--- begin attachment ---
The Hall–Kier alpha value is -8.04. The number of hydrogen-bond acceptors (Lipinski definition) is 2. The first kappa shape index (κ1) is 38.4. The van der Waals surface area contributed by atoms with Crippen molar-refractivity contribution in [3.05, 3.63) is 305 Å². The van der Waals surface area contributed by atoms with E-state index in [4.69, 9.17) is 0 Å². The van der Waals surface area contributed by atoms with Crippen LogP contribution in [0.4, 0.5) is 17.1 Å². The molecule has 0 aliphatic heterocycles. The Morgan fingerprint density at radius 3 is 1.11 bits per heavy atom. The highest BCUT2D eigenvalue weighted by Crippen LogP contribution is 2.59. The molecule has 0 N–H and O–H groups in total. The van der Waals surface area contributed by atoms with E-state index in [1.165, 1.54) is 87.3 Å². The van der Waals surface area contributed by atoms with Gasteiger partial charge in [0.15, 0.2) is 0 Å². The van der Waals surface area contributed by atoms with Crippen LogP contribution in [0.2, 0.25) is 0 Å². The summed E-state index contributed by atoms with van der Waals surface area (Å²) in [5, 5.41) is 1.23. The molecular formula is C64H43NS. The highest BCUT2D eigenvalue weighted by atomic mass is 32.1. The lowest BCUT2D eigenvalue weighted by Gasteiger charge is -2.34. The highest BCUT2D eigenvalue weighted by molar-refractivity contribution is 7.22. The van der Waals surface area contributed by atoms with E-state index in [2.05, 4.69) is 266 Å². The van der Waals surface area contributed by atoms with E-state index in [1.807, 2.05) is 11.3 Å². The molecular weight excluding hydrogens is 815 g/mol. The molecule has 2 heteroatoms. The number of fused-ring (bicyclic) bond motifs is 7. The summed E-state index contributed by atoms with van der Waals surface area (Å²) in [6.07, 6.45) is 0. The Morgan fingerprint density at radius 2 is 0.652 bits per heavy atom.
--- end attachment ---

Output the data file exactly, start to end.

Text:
The Hall–Kier alpha value is -8.04. The number of hydrogen-bond acceptors (Lipinski definition) is 2. The first kappa shape index (κ1) is 38.4. The van der Waals surface area contributed by atoms with Crippen molar-refractivity contribution in [3.05, 3.63) is 305 Å². The van der Waals surface area contributed by atoms with E-state index in [4.69, 9.17) is 0 Å². The van der Waals surface area contributed by atoms with Crippen LogP contribution in [0.4, 0.5) is 17.1 Å². The molecule has 0 aliphatic heterocycles. The Morgan fingerprint density at radius 3 is 1.11 bits per heavy atom. The highest BCUT2D eigenvalue weighted by Crippen LogP contribution is 2.59. The molecule has 0 N–H and O–H groups in total. The van der Waals surface area contributed by atoms with E-state index in [1.165, 1.54) is 87.3 Å². The van der Waals surface area contributed by atoms with Gasteiger partial charge in [0.15, 0.2) is 0 Å². The van der Waals surface area contributed by atoms with Crippen LogP contribution in [0.2, 0.25) is 0 Å². The summed E-state index contributed by atoms with van der Waals surface area (Å²) in [5, 5.41) is 1.23. The molecular formula is C64H43NS. The highest BCUT2D eigenvalue weighted by atomic mass is 32.1. The lowest BCUT2D eigenvalue weighted by Gasteiger charge is -2.34. The highest BCUT2D eigenvalue weighted by molar-refractivity contribution is 7.22. The van der Waals surface area contributed by atoms with E-state index in [2.05, 4.69) is 266 Å². The van der Waals surface area contributed by atoms with E-state index in [1.807, 2.05) is 11.3 Å². The molecular weight excluding hydrogens is 815 g/mol. The molecule has 2 heteroatoms. The number of fused-ring (bicyclic) bond motifs is 7. The summed E-state index contributed by atoms with van der Waals surface area (Å²) in [6.07, 6.45) is 0. The Morgan fingerprint density at radius 2 is 0.652 bits per heavy atom.